When selecting a wine you should also take the occasion into account. I’ll never forget a boat ride next to the dolphins at Portinho da Arrábida in the River Sado where the main dish was sardine. As some guests were supposed wine connoisseurs, one of them thought it was a good idea to bring bottles of Barca Velha. At the end of the meal, the poor man was heartbroken because everybody was delighted with the sardines and the beautiful scenery, but no one cared about the selected Barca Velha. Everyone just wanted to drink something fresh due to the heat! A cold dry rosé, a white verde or even a light red wine with good levels of acidity would be better choices. And all of them were way less expensive than Barca Velha. This is a good example of why the wine must reflect the moment. In relaxed and warm outdoor environment with many points of interest, the wine must be relaxed, light, refreshing, easy to drink and not too expensive. If the event is indoors, it might be more formal and the wine selection could be different. But this is not crystal clear. For instance, if it’s a standing informal meal with many guests, the event won’t be that formal and the wines must reflect this ambiance. Some might say that you should only drink white wine in this kind of events so that you don’t ruin the carpets with red wine!
Selecting wines for solemn moments – like a wedding – certainly deserves a more careful analysis, albeit due to the high number of guests, it’s advised to choose wines that are not overly expensive. In fact, as all eyes will be on the newlyweds, the wine will always be secondary. Of course, the only exception would be if one of the parents of the newlyweds is an oenologist. If this is the case, the oenologist should bring his finest work, as every guest will be dying to know what did the “master” chose. And they will also expect to drink the very best.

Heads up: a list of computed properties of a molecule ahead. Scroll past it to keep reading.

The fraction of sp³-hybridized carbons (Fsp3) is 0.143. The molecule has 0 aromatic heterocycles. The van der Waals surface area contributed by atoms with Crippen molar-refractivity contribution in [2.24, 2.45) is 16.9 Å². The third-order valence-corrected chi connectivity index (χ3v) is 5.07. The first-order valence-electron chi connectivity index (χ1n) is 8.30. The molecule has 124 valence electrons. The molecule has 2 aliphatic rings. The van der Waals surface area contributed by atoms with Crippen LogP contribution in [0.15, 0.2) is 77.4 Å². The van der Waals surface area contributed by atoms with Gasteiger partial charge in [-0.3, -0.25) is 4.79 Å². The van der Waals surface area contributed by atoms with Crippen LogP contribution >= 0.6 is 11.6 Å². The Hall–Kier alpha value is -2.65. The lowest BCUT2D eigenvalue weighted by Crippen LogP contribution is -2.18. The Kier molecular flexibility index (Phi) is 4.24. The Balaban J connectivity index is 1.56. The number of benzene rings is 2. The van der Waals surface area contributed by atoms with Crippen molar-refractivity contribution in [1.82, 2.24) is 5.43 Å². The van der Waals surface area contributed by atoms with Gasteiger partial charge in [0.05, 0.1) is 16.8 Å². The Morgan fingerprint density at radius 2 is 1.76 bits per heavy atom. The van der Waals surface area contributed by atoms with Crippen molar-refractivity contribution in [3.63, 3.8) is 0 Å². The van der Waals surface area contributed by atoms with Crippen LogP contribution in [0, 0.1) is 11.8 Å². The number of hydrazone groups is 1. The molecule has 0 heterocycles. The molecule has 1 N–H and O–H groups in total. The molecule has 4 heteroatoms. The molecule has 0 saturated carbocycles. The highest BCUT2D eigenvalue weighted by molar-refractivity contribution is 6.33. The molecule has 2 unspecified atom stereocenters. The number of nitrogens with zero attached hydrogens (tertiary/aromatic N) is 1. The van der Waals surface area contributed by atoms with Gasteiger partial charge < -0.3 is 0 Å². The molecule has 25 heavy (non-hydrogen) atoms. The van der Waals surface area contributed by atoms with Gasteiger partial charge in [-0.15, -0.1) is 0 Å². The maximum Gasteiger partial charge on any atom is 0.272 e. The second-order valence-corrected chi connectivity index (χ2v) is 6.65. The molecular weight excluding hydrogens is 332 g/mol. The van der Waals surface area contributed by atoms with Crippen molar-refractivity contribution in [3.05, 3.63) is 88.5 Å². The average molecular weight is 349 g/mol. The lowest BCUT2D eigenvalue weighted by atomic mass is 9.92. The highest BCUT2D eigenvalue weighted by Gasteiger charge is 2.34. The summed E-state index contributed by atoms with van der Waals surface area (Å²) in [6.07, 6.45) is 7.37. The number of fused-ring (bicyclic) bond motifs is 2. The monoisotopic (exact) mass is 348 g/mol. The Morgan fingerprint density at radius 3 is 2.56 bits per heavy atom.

The moment will arrive when someone will ask: “When will we open the great wines?” Usually, these moments are rare. It only happens in professional events – for oenologist, producers or critics. And that’s the way it should be. If we’d drink great wines every day, it would become commonplace and they would lose their biggest charm: rarity. You should only open a special bottle with few people – no more than three or four – and all of them must be wine connoisseurs and have extreme sensibility and critical sense. Only then you’ll find the right circumstances for the wine to be the centre of attentions (not even food should grab as much attention), providing great moments in great company. And when that magical moment arrives, when a wine exceeds all expectations, it will stay forever in the memory of everyone.